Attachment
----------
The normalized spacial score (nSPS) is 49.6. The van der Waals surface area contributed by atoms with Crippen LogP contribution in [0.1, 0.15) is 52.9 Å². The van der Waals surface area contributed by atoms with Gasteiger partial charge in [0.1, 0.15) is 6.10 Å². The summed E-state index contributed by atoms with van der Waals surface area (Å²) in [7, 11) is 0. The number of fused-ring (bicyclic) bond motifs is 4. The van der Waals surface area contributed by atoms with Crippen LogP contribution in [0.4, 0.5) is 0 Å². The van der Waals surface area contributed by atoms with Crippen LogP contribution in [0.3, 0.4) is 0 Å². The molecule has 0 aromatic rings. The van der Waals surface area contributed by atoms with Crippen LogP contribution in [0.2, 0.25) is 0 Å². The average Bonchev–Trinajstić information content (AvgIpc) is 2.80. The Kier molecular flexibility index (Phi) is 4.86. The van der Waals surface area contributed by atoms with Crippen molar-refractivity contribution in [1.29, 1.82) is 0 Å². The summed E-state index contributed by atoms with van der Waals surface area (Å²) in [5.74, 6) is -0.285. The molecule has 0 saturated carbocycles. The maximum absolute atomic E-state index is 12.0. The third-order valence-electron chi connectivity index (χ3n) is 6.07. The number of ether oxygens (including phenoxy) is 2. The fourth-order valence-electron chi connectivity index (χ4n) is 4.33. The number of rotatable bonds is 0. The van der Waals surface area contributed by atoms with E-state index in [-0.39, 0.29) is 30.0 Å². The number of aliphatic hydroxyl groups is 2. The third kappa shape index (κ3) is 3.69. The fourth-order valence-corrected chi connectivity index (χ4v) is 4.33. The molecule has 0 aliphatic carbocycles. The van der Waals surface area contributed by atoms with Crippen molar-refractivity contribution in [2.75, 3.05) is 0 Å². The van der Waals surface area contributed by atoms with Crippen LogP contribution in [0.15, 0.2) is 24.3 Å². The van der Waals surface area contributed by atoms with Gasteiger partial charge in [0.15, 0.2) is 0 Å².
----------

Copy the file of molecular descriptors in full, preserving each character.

The normalized spacial score (nSPS) is 49.6. The van der Waals surface area contributed by atoms with Crippen LogP contribution in [0.1, 0.15) is 52.9 Å². The van der Waals surface area contributed by atoms with Gasteiger partial charge in [0.1, 0.15) is 6.10 Å². The summed E-state index contributed by atoms with van der Waals surface area (Å²) in [7, 11) is 0. The number of fused-ring (bicyclic) bond motifs is 4. The van der Waals surface area contributed by atoms with Crippen LogP contribution in [0.4, 0.5) is 0 Å². The van der Waals surface area contributed by atoms with Crippen LogP contribution in [0.3, 0.4) is 0 Å². The molecule has 0 aromatic rings. The van der Waals surface area contributed by atoms with Crippen LogP contribution in [0.2, 0.25) is 0 Å². The average Bonchev–Trinajstić information content (AvgIpc) is 2.80. The Kier molecular flexibility index (Phi) is 4.86. The van der Waals surface area contributed by atoms with Crippen molar-refractivity contribution in [1.29, 1.82) is 0 Å². The summed E-state index contributed by atoms with van der Waals surface area (Å²) in [5.74, 6) is -0.285. The molecule has 0 saturated carbocycles. The maximum absolute atomic E-state index is 12.0. The third-order valence-electron chi connectivity index (χ3n) is 6.07. The number of ether oxygens (including phenoxy) is 2. The fourth-order valence-electron chi connectivity index (χ4n) is 4.33. The number of rotatable bonds is 0. The van der Waals surface area contributed by atoms with E-state index in [-0.39, 0.29) is 30.0 Å². The number of aliphatic hydroxyl groups is 2. The third kappa shape index (κ3) is 3.69. The fourth-order valence-corrected chi connectivity index (χ4v) is 4.33. The molecule has 0 aliphatic carbocycles. The van der Waals surface area contributed by atoms with Crippen molar-refractivity contribution in [2.75, 3.05) is 0 Å². The van der Waals surface area contributed by atoms with Crippen LogP contribution in [0.15, 0.2) is 24.3 Å². The van der Waals surface area contributed by atoms with Gasteiger partial charge in [0.15, 0.2) is 0 Å².